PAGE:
I wanted to barf. My midsection was pressed against the upstairs balcony railing, which was acting as a kickstand for the broken-down bicycle that was my body.
My legs — and throbbing brain — had gone to jelly on that March 8, 1992, evening at Saint Andrew’s Hall during My Bloody Valentine’s extreme exploration of “You Made Me Realise.” The song is a 3-minute, 46-second noise-pop blast on record, but in concert, the Irish shoegaze pioneers weaponized it, holding a single chord anywhere from 15 minutes all the way to an anti-social 35.
It’s the sort of thing you might imagine being subjected to at a CIA black site, and this regular portion of My Bloody Valentine concerts came to be known informally as the “holocaust section.” But the band approached this nightly assault not as torture but as a search for transcendence.
Drowning out the pain in pursuit of pleasure.
When my legs finally gave out, I slid down the railing and fell against it, my hands smashed against my ears, my mind filled with alternating sensations of regret, bliss, aches, and the electricity of life.
It was like an indie-rocker’s Temptation of Christ: If you could withstand the desire to run out of the club, if you could suppress the urge to have your dinner exit your piehole, if your rib cage could just hold its frame around your heart a bit longer, it would feel like angels were administering to your soul and you would come out the other side touched by the hand of God.
After I passed through the vomit stage of MBV hammering “You Made Me Realise,” then past the legs-not-working plateau and the fear of my liver exploding, the band’s wall of feedbacking amps finally felt like heaven to me.
The possibility for this sort of art-induced spiritual sensation is what I miss most during the COVID-19 crisis, where the smart people among us have necessarily turned to virtual living to mitigate the virus’ spread.
It’s not that I’m prone to Stendhal Syndrome, named after the 19th-century French writer (née Marie-Henri Beyle) who was so overcome by the frescoes at Florence’s Basilica of Santa Croce during his 1817 visit to Italy that he felt physically weak. As Stendhal wrote in his autobiography, Souvenirs d’égotisme (Memoirs of an Egotist), “I was in a sort of ecstasy, from the idea of being in Florence. … Absorbed in the contemplation of sublime beauty … I reached the point where one encounters celestial sensations. … Everything spoke so vividly to my soul. … I had palpitations of the heart, what in Berlin they call ‘nerves.’ Life was drained from me. I walked with the fear of falling.”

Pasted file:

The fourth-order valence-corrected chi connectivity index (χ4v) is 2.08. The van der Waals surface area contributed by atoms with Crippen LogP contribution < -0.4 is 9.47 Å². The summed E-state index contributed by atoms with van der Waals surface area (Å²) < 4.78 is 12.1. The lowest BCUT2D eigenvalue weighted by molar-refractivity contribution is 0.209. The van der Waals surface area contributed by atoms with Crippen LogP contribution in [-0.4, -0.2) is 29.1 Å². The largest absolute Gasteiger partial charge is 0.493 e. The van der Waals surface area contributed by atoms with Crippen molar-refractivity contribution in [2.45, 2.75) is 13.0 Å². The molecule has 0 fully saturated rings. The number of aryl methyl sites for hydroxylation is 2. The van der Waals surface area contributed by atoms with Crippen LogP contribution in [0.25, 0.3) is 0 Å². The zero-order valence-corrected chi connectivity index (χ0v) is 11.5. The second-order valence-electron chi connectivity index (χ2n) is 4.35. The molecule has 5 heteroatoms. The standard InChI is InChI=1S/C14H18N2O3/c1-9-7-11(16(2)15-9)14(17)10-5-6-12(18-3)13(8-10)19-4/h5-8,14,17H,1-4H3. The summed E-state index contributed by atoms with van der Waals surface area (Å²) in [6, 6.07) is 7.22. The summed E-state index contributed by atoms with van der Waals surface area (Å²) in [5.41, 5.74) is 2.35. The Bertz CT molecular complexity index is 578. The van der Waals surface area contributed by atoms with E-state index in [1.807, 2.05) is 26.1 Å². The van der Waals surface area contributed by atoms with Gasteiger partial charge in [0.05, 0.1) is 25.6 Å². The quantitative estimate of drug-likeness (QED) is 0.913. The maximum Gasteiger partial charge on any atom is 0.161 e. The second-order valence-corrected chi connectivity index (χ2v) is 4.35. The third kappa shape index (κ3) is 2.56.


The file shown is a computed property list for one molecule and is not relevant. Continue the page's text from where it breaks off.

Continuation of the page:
As much as I want a Facebook Live concert by my favorite musician to give me the “fear of falling,” it won’t happen. Staring at my phone, or my laptop, or my TV and watching a concert is a 2D experience in a 3D world, a stereo blip in a continuous surround-sound existence. My constitution is a little more robust than Stendhal’s, so the last time I went to the Detroit Institute of Arts, I didn’t spit up on my shirt with excitement after viewing the Diego Rivera mural, and the physical response I had at the MBV concert isn’t how I usually react to a concert — I clap like the rest of you.
But I miss even a fraction of the passion that welled up in me when I could share an artistic experience in the flesh. Feeling that wave of emotion that sweeps a room when an author reads a gripping passage. The way an audience holds and exhales its collective breath as a dancer makes and lands an impossible leap. The sense of awe when a saxophonist nails an otherworldly solo. The supreme uplift people feel at the end of a stage production — the crowd, the actors, and the stage crew all sharing a moment of appreciation for one another.
COVID-19 isn’t going away anytime soon, and shared emotional experiences will mostly be online for the foreseeable future. But don’t let COVID-19 take away your humanities. (Pun intended.)
While the endless string of virtual concerts from musicians’ bedrooms can’t replace 5,000 people roaring at the end of a song at the Fox Theatre, you owe it to yourself not to let music become something that’s pushed to the background of your life. This is true of any cultural activity, but since we began with music, let me treat it as a stand-in for all the arts.
It’s common to quote that one line about music by Duke Orsino from Shakespeare’s Twelfth Night, but the whole stanza is worth meditating on in our current circumstance.
If music be the food of love, play on;
Give me excess of it, that, surfeiting,
The appetite may sicken, and so die.
The duke sounds drunk in love with music, but he’s speaking from a place of melancholy — self-important and whiny though he may be — due to his unrequited adoration for Lady Olivia. Rather than deal with his emotions, the duke wants to gorge on his passion, hoping that a surfeit of sounds will soothe his broken heart.
Now is the time for all lovers of music, art, theater, film, and written word to stuff ourselves sick with our passions, to support the creators we love, and to become our own demiurges by shaping the physical world around us using all the virtual tricks that are offered in The Internet Age. Just because we are confined to our homes doesn’t mean our homes have to confine us, our creativity, our desire to connect with humanity through artistic expressions.
Take the virtual arts culture world for what it’s worth — a temporary measure, a crucial stopgap — and allow it to be your ballast where there is none, an anchor in an unmoored time, and a feast when it feels like there is no food.
Do not let your appetite for art sicken and die during this painful time, because you’re gonna need a post-COVID-19 appetite the next time My Bloody Valentine comes to Detroit and tries to make you transcend your last meal.
Christopher Porter Porter is an editor and writer who helms pulp.aadl.org, the Ann Arbor District Library’s arts and culture blog.